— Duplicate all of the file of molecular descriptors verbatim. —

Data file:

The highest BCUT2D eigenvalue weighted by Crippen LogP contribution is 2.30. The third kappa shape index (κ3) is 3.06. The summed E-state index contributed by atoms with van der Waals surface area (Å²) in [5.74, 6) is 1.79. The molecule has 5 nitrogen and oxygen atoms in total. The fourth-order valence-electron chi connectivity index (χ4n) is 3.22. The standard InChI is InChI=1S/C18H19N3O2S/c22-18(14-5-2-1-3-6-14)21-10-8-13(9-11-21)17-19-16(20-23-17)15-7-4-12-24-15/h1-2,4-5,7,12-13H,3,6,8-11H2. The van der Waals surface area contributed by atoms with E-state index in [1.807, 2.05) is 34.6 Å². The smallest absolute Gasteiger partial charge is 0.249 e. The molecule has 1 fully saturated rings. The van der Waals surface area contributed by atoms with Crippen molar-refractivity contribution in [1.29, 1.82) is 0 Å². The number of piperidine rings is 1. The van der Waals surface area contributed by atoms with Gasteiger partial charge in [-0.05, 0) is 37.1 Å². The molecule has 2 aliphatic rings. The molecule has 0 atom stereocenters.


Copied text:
The highest BCUT2D eigenvalue weighted by Crippen LogP contribution is 2.30. The third kappa shape index (κ3) is 3.06. The summed E-state index contributed by atoms with van der Waals surface area (Å²) in [5.74, 6) is 1.79. The molecule has 5 nitrogen and oxygen atoms in total. The fourth-order valence-electron chi connectivity index (χ4n) is 3.22. The standard InChI is InChI=1S/C18H19N3O2S/c22-18(14-5-2-1-3-6-14)21-10-8-13(9-11-21)17-19-16(20-23-17)15-7-4-12-24-15/h1-2,4-5,7,12-13H,3,6,8-11H2. The van der Waals surface area contributed by atoms with E-state index in [1.807, 2.05) is 34.6 Å². The smallest absolute Gasteiger partial charge is 0.249 e. The molecule has 1 fully saturated rings. The van der Waals surface area contributed by atoms with Crippen molar-refractivity contribution in [1.29, 1.82) is 0 Å². The number of piperidine rings is 1. The van der Waals surface area contributed by atoms with Gasteiger partial charge in [-0.05, 0) is 37.1 Å². The molecule has 2 aliphatic rings. The molecule has 0 atom stereocenters.